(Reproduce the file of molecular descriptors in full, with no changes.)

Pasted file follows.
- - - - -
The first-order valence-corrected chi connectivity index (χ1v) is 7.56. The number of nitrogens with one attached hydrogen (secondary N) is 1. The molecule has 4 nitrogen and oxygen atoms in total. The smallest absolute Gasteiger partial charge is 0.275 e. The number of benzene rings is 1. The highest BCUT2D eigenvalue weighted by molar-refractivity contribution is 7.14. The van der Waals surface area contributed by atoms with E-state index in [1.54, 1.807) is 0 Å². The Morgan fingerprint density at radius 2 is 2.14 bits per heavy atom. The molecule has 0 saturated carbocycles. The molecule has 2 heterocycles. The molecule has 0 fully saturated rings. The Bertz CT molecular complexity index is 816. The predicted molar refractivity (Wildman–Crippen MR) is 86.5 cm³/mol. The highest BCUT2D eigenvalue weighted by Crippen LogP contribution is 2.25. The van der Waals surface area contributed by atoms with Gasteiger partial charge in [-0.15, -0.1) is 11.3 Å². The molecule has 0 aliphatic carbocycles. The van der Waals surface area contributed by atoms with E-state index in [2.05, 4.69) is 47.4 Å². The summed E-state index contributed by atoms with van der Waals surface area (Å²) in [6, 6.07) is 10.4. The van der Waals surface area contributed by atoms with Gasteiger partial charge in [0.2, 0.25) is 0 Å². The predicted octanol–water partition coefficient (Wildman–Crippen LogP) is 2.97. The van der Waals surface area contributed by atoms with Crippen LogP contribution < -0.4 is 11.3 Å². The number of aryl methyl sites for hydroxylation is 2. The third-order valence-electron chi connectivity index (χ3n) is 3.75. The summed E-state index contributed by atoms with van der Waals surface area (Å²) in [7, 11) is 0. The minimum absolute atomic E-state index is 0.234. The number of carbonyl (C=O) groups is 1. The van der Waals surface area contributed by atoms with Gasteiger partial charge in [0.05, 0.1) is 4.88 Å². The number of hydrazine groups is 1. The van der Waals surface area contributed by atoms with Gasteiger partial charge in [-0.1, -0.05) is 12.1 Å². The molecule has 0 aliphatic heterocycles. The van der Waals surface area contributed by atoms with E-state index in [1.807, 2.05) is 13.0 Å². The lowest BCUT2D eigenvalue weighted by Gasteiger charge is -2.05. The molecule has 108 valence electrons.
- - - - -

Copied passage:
The first-order valence-corrected chi connectivity index (χ1v) is 7.56. The number of nitrogens with one attached hydrogen (secondary N) is 1. The molecule has 4 nitrogen and oxygen atoms in total. The smallest absolute Gasteiger partial charge is 0.275 e. The number of benzene rings is 1. The highest BCUT2D eigenvalue weighted by molar-refractivity contribution is 7.14. The van der Waals surface area contributed by atoms with E-state index in [1.54, 1.807) is 0 Å². The Morgan fingerprint density at radius 2 is 2.14 bits per heavy atom. The molecule has 0 saturated carbocycles. The molecule has 2 heterocycles. The molecule has 0 fully saturated rings. The Bertz CT molecular complexity index is 816. The predicted molar refractivity (Wildman–Crippen MR) is 86.5 cm³/mol. The highest BCUT2D eigenvalue weighted by Crippen LogP contribution is 2.25. The van der Waals surface area contributed by atoms with Gasteiger partial charge in [-0.15, -0.1) is 11.3 Å². The molecule has 0 aliphatic carbocycles. The van der Waals surface area contributed by atoms with E-state index in [2.05, 4.69) is 47.4 Å². The summed E-state index contributed by atoms with van der Waals surface area (Å²) in [6, 6.07) is 10.4. The van der Waals surface area contributed by atoms with Gasteiger partial charge in [0.2, 0.25) is 0 Å². The predicted octanol–water partition coefficient (Wildman–Crippen LogP) is 2.97. The van der Waals surface area contributed by atoms with Crippen LogP contribution < -0.4 is 11.3 Å². The number of aryl methyl sites for hydroxylation is 2. The third-order valence-electron chi connectivity index (χ3n) is 3.75. The summed E-state index contributed by atoms with van der Waals surface area (Å²) in [7, 11) is 0. The minimum absolute atomic E-state index is 0.234. The number of carbonyl (C=O) groups is 1. The van der Waals surface area contributed by atoms with Gasteiger partial charge in [0.05, 0.1) is 4.88 Å². The number of hydrazine groups is 1. The van der Waals surface area contributed by atoms with Gasteiger partial charge in [-0.1, -0.05) is 12.1 Å². The molecule has 0 aliphatic heterocycles. The van der Waals surface area contributed by atoms with E-state index in [1.807, 2.05) is 13.0 Å². The lowest BCUT2D eigenvalue weighted by Gasteiger charge is -2.05. The molecule has 108 valence electrons.